However, it was not quite that simple. With ongoing concerns about the crypto theft, according to crypto analytics firm Chainalysis $14 billion of crypto was taken by scammers last year, the government needed to be sure that its funds would remain secure. It also wanted to have the ability to convert the assets into fiat currency. They turned to the largest exchange in the country, Kuna. “There’s a lot of complexity when it comes to security, because if you do not protect your infrastructure, someone can hack you and steal all of your crypto…but it’s not only a matter of security, it’s also the ability to convert holdings into different types of fiat currencies.

The campaign was wildly successful. Crypto analytics firm Elliptic noted that as of March 2nd that the bitcoin, ethereum, tron, polkadot, dogecoin and solana addresses listed in government tweets have received over 96,000 cryptocurrency donations, with a total value of $46.7 million going directly to the government. Adding NGOs, over $54 million has been donated to the country.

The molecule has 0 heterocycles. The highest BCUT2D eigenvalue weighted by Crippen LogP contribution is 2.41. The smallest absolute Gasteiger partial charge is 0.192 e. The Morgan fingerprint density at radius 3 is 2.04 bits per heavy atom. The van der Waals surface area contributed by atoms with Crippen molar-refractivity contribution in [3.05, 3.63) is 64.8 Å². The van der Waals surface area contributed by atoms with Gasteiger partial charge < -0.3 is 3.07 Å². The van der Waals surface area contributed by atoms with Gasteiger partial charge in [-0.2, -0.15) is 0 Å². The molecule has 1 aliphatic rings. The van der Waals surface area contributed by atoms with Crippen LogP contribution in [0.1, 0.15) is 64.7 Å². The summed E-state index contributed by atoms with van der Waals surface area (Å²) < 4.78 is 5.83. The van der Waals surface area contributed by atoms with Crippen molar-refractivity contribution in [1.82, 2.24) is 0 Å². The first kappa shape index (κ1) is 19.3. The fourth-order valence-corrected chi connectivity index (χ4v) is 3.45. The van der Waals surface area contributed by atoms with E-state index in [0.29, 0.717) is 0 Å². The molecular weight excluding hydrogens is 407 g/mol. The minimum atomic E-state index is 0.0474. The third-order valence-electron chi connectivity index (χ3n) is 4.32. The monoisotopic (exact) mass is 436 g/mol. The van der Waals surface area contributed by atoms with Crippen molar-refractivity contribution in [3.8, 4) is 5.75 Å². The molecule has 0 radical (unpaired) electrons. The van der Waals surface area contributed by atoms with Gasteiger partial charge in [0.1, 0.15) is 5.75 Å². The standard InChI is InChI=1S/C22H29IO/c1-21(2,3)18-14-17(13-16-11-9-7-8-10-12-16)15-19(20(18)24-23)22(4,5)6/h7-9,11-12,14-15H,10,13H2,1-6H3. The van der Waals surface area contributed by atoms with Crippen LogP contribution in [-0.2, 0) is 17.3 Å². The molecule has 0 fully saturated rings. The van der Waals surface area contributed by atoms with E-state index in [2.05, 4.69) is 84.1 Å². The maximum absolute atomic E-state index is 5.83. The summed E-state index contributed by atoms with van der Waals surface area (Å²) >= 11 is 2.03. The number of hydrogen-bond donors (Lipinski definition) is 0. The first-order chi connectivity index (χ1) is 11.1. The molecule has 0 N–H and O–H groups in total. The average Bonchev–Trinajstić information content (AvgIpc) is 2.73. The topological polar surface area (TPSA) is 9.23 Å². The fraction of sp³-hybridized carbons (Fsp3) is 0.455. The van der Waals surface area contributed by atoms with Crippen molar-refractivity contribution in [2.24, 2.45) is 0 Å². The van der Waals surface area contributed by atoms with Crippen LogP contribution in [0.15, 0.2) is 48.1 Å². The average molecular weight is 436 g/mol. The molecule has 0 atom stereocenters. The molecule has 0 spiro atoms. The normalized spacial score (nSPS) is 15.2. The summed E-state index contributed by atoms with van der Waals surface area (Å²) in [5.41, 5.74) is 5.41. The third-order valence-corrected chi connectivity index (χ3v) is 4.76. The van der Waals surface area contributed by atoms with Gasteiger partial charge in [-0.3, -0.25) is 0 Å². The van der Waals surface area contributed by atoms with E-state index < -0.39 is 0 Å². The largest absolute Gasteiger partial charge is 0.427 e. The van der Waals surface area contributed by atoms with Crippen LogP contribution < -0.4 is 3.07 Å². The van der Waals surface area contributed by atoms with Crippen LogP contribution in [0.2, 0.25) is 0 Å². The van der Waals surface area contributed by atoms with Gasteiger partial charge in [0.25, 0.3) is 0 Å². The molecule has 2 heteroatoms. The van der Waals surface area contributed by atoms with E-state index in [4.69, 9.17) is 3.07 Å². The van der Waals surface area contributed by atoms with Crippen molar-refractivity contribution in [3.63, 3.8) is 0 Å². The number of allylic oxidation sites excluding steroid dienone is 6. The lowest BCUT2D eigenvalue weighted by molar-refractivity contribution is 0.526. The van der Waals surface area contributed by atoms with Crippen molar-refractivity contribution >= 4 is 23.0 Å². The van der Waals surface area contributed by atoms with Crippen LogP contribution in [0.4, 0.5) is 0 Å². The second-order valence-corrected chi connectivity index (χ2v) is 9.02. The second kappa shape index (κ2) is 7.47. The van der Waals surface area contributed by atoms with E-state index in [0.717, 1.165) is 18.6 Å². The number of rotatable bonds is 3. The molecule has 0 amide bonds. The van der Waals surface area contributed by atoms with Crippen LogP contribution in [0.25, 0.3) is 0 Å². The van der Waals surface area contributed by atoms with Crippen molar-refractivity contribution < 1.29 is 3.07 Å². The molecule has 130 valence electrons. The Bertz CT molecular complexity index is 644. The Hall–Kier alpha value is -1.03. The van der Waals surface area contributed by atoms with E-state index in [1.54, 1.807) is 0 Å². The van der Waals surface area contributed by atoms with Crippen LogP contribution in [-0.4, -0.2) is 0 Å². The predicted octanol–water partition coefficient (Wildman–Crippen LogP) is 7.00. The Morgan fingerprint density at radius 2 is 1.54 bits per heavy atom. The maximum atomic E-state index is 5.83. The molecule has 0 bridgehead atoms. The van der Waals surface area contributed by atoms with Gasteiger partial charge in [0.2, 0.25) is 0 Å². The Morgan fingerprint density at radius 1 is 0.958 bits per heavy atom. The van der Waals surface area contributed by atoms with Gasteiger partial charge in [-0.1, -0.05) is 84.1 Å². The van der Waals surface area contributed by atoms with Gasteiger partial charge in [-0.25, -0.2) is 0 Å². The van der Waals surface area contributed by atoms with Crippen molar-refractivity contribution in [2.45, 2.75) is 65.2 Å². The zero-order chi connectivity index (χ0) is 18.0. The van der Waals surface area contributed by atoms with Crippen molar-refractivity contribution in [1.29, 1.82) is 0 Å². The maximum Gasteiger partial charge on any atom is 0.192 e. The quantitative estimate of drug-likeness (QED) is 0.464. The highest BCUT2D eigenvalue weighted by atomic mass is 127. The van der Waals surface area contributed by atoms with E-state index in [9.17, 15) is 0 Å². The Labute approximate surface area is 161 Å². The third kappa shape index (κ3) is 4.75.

However, while crypto donations can be an accelerant to fundraising, the spotlight cast on the industry also revealed some critical points of friction and ethical hurdles plaguing this field.